The Oil Common Room – Neville Gabie


Continuing the Oil theme I have recently been chatting with Neville Gabie artist-in-residence at the Cabot Institute, University of Bristol and we found out we share a similar curiosity in finding out more about oil as substance and how it seems to permeate almost every aspects of our lives. Particularly interested in finding out how oil relates to the researchers and research being conducted at the Cabot Institute we are holding an ‘object-orientated’ seminar to try to ‘map’ how it permeates the department and research clusters we work within.

The Oil Common Room

13 November 2012, 4 pm

Seminar Room 1, Geographical Sciences, University Road, Bristol, BS8 1SS

Cabot Institute Artist in Residence, Neville Gabie and Bristol University Cultural Geographer Merle Patchett are inviting you to participate in the oil common room.

The Cabot Institute has created a structure through which researchers from all fields can contribute to interdisciplinary dialogue and research about living with environmental uncertainty.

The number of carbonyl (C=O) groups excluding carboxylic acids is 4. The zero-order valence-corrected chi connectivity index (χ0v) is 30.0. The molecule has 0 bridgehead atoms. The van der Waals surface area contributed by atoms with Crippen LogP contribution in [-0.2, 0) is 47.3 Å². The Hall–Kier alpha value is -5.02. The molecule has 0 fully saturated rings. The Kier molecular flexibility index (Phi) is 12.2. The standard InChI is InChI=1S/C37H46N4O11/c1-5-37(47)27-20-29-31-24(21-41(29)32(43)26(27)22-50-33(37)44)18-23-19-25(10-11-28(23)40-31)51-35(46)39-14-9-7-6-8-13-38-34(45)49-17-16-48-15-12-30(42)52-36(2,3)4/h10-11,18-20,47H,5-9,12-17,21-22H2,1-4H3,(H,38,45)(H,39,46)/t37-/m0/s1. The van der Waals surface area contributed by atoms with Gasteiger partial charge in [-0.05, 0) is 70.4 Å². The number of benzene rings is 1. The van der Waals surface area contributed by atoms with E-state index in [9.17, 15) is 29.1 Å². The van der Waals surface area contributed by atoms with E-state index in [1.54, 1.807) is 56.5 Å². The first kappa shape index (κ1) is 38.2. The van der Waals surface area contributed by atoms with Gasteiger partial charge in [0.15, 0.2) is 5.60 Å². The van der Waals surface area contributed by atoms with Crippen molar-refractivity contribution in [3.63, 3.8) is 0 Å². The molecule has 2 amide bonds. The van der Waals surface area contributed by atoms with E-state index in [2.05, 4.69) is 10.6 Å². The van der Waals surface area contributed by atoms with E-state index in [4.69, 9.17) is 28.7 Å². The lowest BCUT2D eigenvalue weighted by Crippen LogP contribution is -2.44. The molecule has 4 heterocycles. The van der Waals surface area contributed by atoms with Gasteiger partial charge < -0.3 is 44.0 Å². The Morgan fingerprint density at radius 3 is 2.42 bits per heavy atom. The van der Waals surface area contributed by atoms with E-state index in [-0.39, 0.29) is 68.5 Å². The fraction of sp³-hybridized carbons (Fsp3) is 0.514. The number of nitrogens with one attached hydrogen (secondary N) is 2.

Of all substances, what is more ubiquitous that oil?  Fossil fuels and oil in particular, have entirely shaped our evolution since the industrial age.  Oil touches every aspect of our lives and landscapes, economies and politics.  It impacts in some way on every area of research within Cabot.  And yet, it is almost unseen or hidden away from curious eyes.

On Tuesday 13 November,  from 4 pm – 5.30 pm, Neville and Merle are inviting you to an open ‘object-orientated’ seminar and we are asking you to bring something with you that relates to oil.

What can you bring?

We would like everyone attending the seminar to bring something with them that in some way connects to oil and we are looking for as wide an interpretation of what that might be as possible.  We are also looking for items which have a personal significance.

  • It might be a book, a text or something which you yourself wrote.
  • A song, record, or an audio recording.
  • A photograph describing social, political or physical landscapes influenced by oil.
  • It might be the materials and outputs of academic research, from an actual sample of crude oil or the host reservoir rock, to geophysical or molecular structure models.
  • A familiar domestic product which is oil-based.

During the seminar we would like to fill a table with things which will inform our discussions.  Merle will also talk briefly about her experience of growing up, living in and engaging in academic research on ‘oilscapes’ and Neville will show aspects of previous work and his current interest in considering oil as a subject.

Nb. This event is open to University of Bristol staff and students only. After this ‘test-run’ we hope to organize another Oil Common Room open to the public…

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